Monolithic is outdated. Embrace the ‘post-modern’ ERP

Monolithic is outdated. Embrace the ‘post-modern’ ERP

Around the year 1990, Gartner coined the term Enterprise Resource Planning to represent the new breed of the integrated software suite. These new kinds of suite providers enjoyed the success and glory for good two decades. However, things started turning sour when prices were not justifying the benefits and relative inflexibility of the suite was becoming the reason for ERP implementation failure.

In 2014, the same Gartner came up with the term ‘post-modern ERP’. The organization that thought of rebranding the term in light of changing market dynamics in itself should be enough for enterprises to rethink about their ERP strategy. Post-modern ERP is nicely defined by Thomas Spol in his article in CIO Review. He states that – in the postmodern ERP world, the legacy ERP suite is deconstructed into a more [loose] set of integrated business functions. The pieces make up the whole, rather than the whole (or suite) comprising the pieces.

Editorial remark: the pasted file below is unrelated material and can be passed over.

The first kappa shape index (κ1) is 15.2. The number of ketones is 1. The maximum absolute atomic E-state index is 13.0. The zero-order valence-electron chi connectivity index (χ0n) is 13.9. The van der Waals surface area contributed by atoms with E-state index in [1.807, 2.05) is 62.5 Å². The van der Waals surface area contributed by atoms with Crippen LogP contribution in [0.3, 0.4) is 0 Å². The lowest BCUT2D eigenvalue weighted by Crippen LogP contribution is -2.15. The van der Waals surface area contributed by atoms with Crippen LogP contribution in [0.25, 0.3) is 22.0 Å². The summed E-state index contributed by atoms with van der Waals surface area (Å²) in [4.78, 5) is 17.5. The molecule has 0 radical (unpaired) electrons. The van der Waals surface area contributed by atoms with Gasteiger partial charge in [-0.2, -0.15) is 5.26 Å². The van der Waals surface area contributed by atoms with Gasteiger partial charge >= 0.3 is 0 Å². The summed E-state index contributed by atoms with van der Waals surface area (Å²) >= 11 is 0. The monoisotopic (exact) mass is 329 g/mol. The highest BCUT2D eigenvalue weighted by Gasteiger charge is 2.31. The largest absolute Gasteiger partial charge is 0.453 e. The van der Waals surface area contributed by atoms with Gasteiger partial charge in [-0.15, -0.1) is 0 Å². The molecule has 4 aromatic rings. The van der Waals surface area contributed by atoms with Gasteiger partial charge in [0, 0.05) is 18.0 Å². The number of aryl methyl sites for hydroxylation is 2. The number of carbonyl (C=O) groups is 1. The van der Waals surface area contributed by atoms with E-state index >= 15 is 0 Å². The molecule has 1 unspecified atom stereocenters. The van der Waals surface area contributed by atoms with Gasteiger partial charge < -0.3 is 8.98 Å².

How do enterprises know that it is the time for them to migrate to new ERP? Here is the list of questions. If the answer to any of them is yes, then it is time for the enterprises to consider migrating to post-modern ERP.

  • Do you have single vendor and technology stack?
  • Are you getting regular escalations related to usability issues?
  • Is your IT team taking longer than expected to react to business changes?
  • Are your business teams using SaaS solutions as ERP is not able to accommodate their needs?

Post-modern ERP brings in various benefits to the enterprises. It allows using best-suited application for a particular function. In certain situations, it allows replacing only a specific application leaving other parts of the system intact. Similarly, only a certain part of the system can be upgraded without impacting other applications. However, the success of post-modern ERP relies heavily on the successful integration of the application. If the enterprise is using a core ERP then peripheral applications need to be integrated seamlessly with this core ERP.

Let me know your views in the comment section. In the following blog, I will talk about detailed differences between legacy and post-modern ERP.

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